Man of Steel, and why I’m so excited about the coming DCU movies

Like I said in my previous post, I have a lot of spare time. And lately I’ve been reading (and catching up on) a lot of comic books. Not only recent stories (looking at you, New 52), but also bigger, older ones that I never got around to read (like Civil War). Meanwhile, Marvel and DC continue to release films and TV shows that all-but guarantee I’ll be broke for all eternity. To say comic books have been on my mind lately would be a huge understatement.

I’ve also been re-watching “recent” comic book movies (read, from Iron Man onwards). And I realized one thing: I really, really liked Zack Snyder’s Man of Steel. It’s not everyone’s cup of tea. Many people who are experts in comic books and, specifically, in Superman, didn’t like it. And with good reason. Nonetheless, I did, and (I think) also with good reason.

First, as far as I know, Man of Steel is exploring a new story for Superman. Yes, it takes some inspiration from many sources (like every other comic book movie, by the way), but it’s also quite new. This is a Superman that remained hiding as Clark Kent until General Zod appeared and forced him out. A Superman whose (human) father chose to die in order to protect Clark Kent’s secret. A Superman who had great parents (both in Krypton and Earth), but who is still learning the morality amd implications of his powers and, more importantly, of being Superman. And, maybe just as important, is a Superman who lived in a world where there was no Superman. Nobody had expectations on him and many would have handed him over to Zod without a moment’s thought… Which is what happens.

Therefore, Superman in Man of Steel has some liberty to go “out of character.” There are two main moments in the film where this happens: (1) when Superman isn’t concerned about civilian casualties while fighting Zod and/or his army, and (2) when he (Super)snaps Zod’s neck and (Super)kills him.

Let’s start with the second. Zod puts Superman in an impossible situation: innocent people will die unless Zod stops, and he makes it more than clear that he will never, ever stop… And so Superman has to kill him. To protect an inocent family. And is visibly affected and enraged by having to end a life. Even when breaking out of character he acts like Superman. By the way, compare that scene, for example, with Batman leaving Ra’s Al-Ghul to die (twice), with Iron Man killing every terrorist he comes accross (using a facial recognition and targeting software), Captain America shooting Nazis and Hydra agents, or Thor happily slaying frost giants and dark elves… You get the point. Anyway, yes, Superman broke out of (his comic book) character. Comic book Superman would have probably found a way out of this problem. But comic book superman is also experienced in fighting supervillains and threats to the world. Before Zod came to Earth, all Clark Kent had to fight was the urge to kill that asshole at the bar.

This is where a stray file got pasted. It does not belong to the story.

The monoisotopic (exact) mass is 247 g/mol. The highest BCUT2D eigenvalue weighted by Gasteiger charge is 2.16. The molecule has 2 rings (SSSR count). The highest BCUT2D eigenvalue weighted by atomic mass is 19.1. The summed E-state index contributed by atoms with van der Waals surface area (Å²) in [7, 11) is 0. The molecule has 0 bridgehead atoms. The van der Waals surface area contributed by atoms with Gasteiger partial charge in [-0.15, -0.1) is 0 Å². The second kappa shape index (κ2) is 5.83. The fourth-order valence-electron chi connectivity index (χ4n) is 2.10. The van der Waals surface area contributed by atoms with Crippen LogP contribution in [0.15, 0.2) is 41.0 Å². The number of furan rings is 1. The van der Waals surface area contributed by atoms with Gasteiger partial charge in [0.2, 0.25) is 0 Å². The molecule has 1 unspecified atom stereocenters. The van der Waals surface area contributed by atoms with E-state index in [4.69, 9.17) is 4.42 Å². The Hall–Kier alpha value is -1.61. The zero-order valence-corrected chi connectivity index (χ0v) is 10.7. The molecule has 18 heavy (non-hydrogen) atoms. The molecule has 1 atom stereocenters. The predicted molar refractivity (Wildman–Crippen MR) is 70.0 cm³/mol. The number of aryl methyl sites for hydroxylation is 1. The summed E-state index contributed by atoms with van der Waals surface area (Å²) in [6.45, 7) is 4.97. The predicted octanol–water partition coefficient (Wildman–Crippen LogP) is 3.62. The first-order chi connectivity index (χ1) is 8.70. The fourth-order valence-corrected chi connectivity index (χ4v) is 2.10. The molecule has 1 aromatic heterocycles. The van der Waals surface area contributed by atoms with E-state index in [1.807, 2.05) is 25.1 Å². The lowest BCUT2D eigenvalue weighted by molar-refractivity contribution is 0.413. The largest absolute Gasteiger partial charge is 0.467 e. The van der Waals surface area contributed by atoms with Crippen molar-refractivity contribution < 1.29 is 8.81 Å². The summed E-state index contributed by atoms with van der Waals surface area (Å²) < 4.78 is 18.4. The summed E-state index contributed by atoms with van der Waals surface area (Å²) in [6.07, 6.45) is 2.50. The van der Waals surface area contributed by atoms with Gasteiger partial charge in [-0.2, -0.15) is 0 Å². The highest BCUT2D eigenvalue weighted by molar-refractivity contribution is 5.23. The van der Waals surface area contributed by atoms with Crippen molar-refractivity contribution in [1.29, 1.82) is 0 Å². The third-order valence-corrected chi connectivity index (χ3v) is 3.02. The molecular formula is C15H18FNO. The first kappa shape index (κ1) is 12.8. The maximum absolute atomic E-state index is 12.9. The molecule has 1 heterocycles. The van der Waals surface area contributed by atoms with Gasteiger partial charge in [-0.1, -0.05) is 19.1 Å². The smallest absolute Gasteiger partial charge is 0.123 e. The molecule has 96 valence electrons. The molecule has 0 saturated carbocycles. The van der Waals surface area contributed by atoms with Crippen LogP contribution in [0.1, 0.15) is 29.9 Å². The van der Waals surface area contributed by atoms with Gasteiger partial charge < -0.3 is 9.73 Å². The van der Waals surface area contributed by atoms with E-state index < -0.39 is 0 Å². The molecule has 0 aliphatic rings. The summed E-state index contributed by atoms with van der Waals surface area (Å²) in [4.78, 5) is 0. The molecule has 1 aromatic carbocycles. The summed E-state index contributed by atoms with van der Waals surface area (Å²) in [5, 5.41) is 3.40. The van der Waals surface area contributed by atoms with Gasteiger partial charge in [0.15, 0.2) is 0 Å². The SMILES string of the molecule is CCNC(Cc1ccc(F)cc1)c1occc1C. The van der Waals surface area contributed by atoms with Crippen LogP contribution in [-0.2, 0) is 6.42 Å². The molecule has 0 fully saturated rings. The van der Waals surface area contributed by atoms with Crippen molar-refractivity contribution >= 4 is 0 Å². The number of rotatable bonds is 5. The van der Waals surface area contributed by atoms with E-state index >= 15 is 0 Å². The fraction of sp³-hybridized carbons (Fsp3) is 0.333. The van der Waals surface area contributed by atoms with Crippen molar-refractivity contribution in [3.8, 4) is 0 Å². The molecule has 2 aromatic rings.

And a similar explanation applies with the civilian casualties: this was the first time Superman had to use his powers to fight someone as strong as him (and, by the way, this is the best superhero fight scene I’ve ever seen. It’s just completely badass how they throw each other around and destroy everything in their path… A bit like when Superman fought Doomsday in the comic books). Mistakes (or even lack of concern) would not be surprising. Maybe Superman will carry around the guilt of not being able to save the people who died that day (or of not caring about  them). There are many interesting possibilities for the next movies, and it seems like some of those will be at least explored in Batman v Superman.

Which brings me to my last point: somehow, DC comics, the franchise that began writing comic books for kids, whose superheroes are often considered dorky or boring (except Batman, of course), and who hasn’t released a critically acclaimed movie that is not directed by Christopher Nolan in over 20 years, this franchise is pushing the boundaries of comic book movies and exploring new avenues, new stories, and new ideas. This is why I am so much more excited about Batman v Superman than I am for, say Captain America: Civil War or even Avengers: Infinity Wars. Because DC Comics is exploring new, uncharted territory. And I can’t wait to see where that takes us all.

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